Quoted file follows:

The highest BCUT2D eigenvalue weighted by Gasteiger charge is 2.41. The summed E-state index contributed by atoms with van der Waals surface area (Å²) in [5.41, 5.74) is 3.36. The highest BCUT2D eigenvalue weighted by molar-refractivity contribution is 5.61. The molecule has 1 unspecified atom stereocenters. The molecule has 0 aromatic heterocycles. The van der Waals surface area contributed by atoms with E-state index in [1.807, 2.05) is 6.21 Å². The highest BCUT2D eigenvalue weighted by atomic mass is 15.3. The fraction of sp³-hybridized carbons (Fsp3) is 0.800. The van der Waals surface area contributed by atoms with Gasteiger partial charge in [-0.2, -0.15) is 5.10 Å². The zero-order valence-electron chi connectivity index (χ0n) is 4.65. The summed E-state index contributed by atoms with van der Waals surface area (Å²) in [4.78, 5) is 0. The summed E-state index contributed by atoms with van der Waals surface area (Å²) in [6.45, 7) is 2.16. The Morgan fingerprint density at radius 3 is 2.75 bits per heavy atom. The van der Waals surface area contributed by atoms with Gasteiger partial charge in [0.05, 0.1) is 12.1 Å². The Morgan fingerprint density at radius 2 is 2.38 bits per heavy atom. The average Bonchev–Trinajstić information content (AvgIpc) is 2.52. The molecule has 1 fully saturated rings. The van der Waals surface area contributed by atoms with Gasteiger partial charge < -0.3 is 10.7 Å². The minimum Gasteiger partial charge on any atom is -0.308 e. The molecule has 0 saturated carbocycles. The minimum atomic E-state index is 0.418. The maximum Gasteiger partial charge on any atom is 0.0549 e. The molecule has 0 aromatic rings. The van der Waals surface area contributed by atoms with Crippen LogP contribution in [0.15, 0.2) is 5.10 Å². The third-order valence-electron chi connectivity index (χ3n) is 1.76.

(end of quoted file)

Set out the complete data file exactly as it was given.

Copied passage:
The highest BCUT2D eigenvalue weighted by Gasteiger charge is 2.41. The summed E-state index contributed by atoms with van der Waals surface area (Å²) in [5.41, 5.74) is 3.36. The highest BCUT2D eigenvalue weighted by molar-refractivity contribution is 5.61. The molecule has 1 unspecified atom stereocenters. The molecule has 0 aromatic heterocycles. The van der Waals surface area contributed by atoms with E-state index in [1.807, 2.05) is 6.21 Å². The highest BCUT2D eigenvalue weighted by atomic mass is 15.3. The fraction of sp³-hybridized carbons (Fsp3) is 0.800. The van der Waals surface area contributed by atoms with Gasteiger partial charge in [-0.2, -0.15) is 5.10 Å². The zero-order valence-electron chi connectivity index (χ0n) is 4.65. The summed E-state index contributed by atoms with van der Waals surface area (Å²) in [4.78, 5) is 0. The summed E-state index contributed by atoms with van der Waals surface area (Å²) in [6.45, 7) is 2.16. The Morgan fingerprint density at radius 3 is 2.75 bits per heavy atom. The van der Waals surface area contributed by atoms with Gasteiger partial charge in [0.05, 0.1) is 12.1 Å². The Morgan fingerprint density at radius 2 is 2.38 bits per heavy atom. The average Bonchev–Trinajstić information content (AvgIpc) is 2.52. The molecule has 1 fully saturated rings. The van der Waals surface area contributed by atoms with Gasteiger partial charge < -0.3 is 10.7 Å². The minimum Gasteiger partial charge on any atom is -0.308 e. The molecule has 0 saturated carbocycles. The minimum atomic E-state index is 0.418. The maximum Gasteiger partial charge on any atom is 0.0549 e. The molecule has 0 aromatic rings. The van der Waals surface area contributed by atoms with Crippen LogP contribution in [0.15, 0.2) is 5.10 Å². The third-order valence-electron chi connectivity index (χ3n) is 1.76.